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Global Economy

Inflation in Germany: where the price increases come from – and what can be done about it

Consumer prices in Germany have risen more sharply than they have in decades., This is causing concern for many., Two economic experts explain where the inflation is coming from – and what can be done about it.

    Consumer prices in Germany have risen more than they have in decades. This is worrying many. Two economic experts explain where the inflation is coming from – and what can be done about it.

Life in Germany has become more expensive: the post office has increased postage, the prices for vegetables in the supermarket have gone up, and you have to dig deeper into your pockets when it comes to heating costs.

The inflation rate in Germany reached its highest level in three decades at more than five percent. The Germans fear for their financial security.

The concern that this price increase triggers among Germans is even greater than that of the coronavirus pandemic and the Ukraine crisis. At least that is the result of the "Security Report" from the Center for Strategy and Higher Leadership and the Institute for Public Opinion Allensbach.

Inflation worries the Germans

A total of 1,090 Germans aged 16 and over were surveyed in January. 70 percent stated that they were worried about the sharp rise in prices.

Every second person feels personally threatened by the consequences of inflation – a year ago that was not even every third person. "The current price increase is very high compared to what we have experienced in the last few decades," says economist Karl Brenke.

But the same phenomenon can also be seen in other countries in the euro zone and in the USA. Inflation there was as much as seven percent at the end of the year.

Increased energy prices as a cause

"The decisive factor for these inflation rates are the energy prices," says expert Brenke. The prices for crude oil and gas would have a strong impact and drove up inflation in the individual countries.

Economist Kerstin Bernoth agrees. "Geopolitical conflicts such as tensions with Russia play a role in energy prices, but the energy transition is also currently making fossil energy more expensive," she says. Brenke confirms: "German politics is currently focusing on increasing fossil energy prices, and CO2 taxation took effect at the beginning of the year". In Germany, the state has pushed inflation even further.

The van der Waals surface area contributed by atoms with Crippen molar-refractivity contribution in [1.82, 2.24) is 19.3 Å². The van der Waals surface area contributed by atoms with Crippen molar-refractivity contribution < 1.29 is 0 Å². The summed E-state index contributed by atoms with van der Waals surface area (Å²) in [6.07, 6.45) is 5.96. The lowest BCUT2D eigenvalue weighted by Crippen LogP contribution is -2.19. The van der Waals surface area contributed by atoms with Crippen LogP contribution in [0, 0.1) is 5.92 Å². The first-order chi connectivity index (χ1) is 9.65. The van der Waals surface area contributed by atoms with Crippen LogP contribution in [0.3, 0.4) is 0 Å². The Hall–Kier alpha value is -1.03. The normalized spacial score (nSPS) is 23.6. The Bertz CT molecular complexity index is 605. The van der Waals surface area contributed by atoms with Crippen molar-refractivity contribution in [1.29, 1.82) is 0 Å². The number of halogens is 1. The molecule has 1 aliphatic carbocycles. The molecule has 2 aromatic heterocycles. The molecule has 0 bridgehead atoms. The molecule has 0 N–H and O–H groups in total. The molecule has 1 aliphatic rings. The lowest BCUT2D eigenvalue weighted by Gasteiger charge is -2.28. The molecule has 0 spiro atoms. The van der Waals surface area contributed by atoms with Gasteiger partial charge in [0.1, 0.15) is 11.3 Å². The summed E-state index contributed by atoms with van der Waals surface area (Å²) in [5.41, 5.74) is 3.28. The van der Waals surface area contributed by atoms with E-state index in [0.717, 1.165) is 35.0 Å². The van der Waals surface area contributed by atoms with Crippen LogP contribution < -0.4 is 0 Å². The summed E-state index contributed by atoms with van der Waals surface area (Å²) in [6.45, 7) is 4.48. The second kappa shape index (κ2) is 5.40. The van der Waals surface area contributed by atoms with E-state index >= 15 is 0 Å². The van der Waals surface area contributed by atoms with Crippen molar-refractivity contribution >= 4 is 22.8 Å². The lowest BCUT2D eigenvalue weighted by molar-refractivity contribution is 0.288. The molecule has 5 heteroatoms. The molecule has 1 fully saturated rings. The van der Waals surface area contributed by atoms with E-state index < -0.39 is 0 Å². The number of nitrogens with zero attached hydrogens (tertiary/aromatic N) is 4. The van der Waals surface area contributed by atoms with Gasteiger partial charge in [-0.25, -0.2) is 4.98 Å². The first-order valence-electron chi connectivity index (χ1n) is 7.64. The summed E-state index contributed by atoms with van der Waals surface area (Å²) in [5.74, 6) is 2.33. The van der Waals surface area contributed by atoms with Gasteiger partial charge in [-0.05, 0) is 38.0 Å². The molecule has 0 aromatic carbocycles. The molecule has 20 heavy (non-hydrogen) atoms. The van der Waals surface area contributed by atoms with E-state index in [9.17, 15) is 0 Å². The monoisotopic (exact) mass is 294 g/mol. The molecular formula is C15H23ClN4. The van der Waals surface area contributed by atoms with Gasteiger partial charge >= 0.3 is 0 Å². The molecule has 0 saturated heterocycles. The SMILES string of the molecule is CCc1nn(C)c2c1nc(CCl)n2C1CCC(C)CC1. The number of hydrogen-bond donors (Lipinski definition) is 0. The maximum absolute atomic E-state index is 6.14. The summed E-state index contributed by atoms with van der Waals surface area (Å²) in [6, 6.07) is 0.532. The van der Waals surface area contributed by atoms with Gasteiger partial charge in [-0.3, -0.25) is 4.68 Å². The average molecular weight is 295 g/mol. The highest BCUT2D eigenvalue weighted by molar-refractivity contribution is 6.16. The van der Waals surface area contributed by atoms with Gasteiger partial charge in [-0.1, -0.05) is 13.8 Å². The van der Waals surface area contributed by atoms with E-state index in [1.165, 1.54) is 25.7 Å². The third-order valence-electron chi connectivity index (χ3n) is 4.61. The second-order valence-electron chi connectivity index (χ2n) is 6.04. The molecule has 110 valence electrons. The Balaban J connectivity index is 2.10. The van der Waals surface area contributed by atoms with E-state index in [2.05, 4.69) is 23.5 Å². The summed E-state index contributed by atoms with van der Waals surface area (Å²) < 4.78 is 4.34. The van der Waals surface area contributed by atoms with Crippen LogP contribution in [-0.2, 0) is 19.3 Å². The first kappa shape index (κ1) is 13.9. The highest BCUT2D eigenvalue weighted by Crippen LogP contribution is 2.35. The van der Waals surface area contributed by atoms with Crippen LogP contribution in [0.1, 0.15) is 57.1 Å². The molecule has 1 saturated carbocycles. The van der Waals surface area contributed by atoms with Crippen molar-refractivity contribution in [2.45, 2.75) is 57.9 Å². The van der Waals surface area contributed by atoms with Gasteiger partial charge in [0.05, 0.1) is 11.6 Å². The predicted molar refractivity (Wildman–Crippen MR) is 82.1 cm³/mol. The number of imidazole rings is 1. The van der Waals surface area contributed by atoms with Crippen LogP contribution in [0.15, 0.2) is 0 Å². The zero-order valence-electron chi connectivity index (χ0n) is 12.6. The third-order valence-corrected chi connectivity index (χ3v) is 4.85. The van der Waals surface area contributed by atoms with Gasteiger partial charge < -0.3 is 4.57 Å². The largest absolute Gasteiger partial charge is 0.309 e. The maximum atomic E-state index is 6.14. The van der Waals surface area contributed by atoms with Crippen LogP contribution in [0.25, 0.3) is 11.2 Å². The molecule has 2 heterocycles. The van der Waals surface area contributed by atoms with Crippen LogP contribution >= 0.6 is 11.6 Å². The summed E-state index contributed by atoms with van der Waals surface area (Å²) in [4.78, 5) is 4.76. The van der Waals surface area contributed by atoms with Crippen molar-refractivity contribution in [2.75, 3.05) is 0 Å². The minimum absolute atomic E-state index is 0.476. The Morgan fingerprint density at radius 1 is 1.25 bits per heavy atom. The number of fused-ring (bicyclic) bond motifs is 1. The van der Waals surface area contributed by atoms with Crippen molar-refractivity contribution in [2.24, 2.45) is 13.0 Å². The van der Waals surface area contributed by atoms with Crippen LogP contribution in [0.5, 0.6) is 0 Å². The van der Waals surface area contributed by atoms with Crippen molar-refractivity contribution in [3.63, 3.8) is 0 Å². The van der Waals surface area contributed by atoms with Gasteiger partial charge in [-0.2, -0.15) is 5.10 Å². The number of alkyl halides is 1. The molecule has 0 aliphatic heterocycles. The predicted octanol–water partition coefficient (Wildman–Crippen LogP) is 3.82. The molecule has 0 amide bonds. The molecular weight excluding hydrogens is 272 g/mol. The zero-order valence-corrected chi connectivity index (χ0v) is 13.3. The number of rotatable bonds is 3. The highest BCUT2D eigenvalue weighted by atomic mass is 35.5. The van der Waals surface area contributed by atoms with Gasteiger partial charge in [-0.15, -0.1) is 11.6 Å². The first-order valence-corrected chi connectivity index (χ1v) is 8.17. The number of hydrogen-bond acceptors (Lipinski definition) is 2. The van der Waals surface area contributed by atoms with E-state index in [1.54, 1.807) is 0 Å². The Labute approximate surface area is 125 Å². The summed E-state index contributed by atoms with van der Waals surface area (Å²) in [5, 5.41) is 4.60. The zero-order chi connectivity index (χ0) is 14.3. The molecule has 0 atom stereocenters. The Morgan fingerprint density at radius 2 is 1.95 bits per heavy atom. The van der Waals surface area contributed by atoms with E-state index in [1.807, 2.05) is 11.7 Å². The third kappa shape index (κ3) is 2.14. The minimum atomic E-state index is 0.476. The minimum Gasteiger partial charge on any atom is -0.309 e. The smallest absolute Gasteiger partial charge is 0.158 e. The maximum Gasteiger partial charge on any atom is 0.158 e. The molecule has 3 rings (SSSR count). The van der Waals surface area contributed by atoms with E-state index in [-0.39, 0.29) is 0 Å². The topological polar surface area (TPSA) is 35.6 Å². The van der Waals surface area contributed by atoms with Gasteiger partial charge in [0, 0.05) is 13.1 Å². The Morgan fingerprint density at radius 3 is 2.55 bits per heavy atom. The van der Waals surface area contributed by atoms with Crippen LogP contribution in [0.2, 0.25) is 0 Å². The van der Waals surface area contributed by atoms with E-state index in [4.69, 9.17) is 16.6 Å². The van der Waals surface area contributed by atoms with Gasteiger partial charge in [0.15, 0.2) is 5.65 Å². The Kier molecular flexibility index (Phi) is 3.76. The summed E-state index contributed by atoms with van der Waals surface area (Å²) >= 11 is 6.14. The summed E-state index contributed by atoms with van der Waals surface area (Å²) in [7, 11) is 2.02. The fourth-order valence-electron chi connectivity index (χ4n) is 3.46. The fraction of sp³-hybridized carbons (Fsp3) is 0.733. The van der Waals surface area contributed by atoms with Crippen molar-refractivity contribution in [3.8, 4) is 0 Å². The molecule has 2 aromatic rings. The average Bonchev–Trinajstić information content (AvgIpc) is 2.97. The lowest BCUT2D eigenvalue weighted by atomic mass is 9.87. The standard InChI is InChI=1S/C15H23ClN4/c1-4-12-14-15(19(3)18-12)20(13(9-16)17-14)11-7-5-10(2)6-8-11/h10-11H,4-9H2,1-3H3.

In the current situation, the government can hardly do anything to counteract the rise in oil and gas prices. "One can only wait until the saber-rattling from Russia stops and diplomatic solutions are found," said Brenke.

Expert Bernoth also agrees that it remains to be seen whether the previously more sectoral price increases, such as in the energy sector, will spread across Europe.

The pandemic also plays a role in price increases from the experts’ point of view. "There are and have been delivery bottlenecks in several sectors," reminds Bernoth. The lack of computer chips in particular has been widely cited, but other material is also lacking in the manufacturing sector.

Sneakers and bicycles can be affected, as can dishwashers and spare parts for cars. During the lockdown, production and logistics capacities were shut down, and companies could not keep up with the rapid increase in demand.

“Households saved a lot during the pandemic because they were unable to spend anything in the lockdown. Strong demand due to the post-pandemic recovery and savings is now meeting tight supply,” analyzes Bernoth. Frequently, however, there are still problems with transport – there is a shortage of ships and containers, and freight rates have risen.